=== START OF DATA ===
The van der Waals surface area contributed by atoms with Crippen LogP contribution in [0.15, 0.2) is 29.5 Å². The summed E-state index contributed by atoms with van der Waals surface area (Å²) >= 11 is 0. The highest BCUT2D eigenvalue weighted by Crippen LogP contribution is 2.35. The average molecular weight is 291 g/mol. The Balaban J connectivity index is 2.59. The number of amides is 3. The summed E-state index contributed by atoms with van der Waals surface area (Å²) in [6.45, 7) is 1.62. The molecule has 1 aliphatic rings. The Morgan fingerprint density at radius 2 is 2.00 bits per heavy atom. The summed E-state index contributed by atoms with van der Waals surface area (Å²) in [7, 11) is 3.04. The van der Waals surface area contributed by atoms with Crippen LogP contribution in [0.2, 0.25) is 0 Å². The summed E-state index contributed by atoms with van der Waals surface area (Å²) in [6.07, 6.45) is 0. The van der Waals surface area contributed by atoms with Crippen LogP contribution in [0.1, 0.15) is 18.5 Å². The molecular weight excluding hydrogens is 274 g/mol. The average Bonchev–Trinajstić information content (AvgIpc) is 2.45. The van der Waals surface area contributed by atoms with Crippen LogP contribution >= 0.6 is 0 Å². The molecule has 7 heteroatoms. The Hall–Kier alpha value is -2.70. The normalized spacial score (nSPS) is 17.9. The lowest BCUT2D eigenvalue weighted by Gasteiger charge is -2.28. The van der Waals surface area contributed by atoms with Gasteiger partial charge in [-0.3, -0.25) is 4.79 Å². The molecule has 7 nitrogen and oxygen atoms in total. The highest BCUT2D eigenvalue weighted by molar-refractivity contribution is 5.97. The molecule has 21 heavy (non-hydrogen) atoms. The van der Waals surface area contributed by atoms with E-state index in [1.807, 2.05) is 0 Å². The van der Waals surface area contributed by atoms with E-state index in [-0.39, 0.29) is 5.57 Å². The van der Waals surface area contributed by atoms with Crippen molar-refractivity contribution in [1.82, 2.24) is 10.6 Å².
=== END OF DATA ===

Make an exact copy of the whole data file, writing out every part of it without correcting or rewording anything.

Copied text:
The van der Waals surface area contributed by atoms with Crippen LogP contribution in [0.15, 0.2) is 29.5 Å². The summed E-state index contributed by atoms with van der Waals surface area (Å²) >= 11 is 0. The highest BCUT2D eigenvalue weighted by Crippen LogP contribution is 2.35. The average molecular weight is 291 g/mol. The Balaban J connectivity index is 2.59. The number of amides is 3. The summed E-state index contributed by atoms with van der Waals surface area (Å²) in [6.45, 7) is 1.62. The molecule has 1 aliphatic rings. The Morgan fingerprint density at radius 2 is 2.00 bits per heavy atom. The summed E-state index contributed by atoms with van der Waals surface area (Å²) in [7, 11) is 3.04. The van der Waals surface area contributed by atoms with Crippen LogP contribution in [0.2, 0.25) is 0 Å². The summed E-state index contributed by atoms with van der Waals surface area (Å²) in [6.07, 6.45) is 0. The van der Waals surface area contributed by atoms with Crippen LogP contribution in [0.1, 0.15) is 18.5 Å². The molecular weight excluding hydrogens is 274 g/mol. The average Bonchev–Trinajstić information content (AvgIpc) is 2.45. The van der Waals surface area contributed by atoms with Crippen LogP contribution >= 0.6 is 0 Å². The molecule has 7 heteroatoms. The Hall–Kier alpha value is -2.70. The normalized spacial score (nSPS) is 17.9. The lowest BCUT2D eigenvalue weighted by Gasteiger charge is -2.28. The van der Waals surface area contributed by atoms with Gasteiger partial charge in [-0.3, -0.25) is 4.79 Å². The molecule has 7 nitrogen and oxygen atoms in total. The highest BCUT2D eigenvalue weighted by molar-refractivity contribution is 5.97. The molecule has 21 heavy (non-hydrogen) atoms. The van der Waals surface area contributed by atoms with E-state index in [1.807, 2.05) is 0 Å². The van der Waals surface area contributed by atoms with E-state index in [-0.39, 0.29) is 5.57 Å². The van der Waals surface area contributed by atoms with Crippen molar-refractivity contribution in [1.82, 2.24) is 10.6 Å².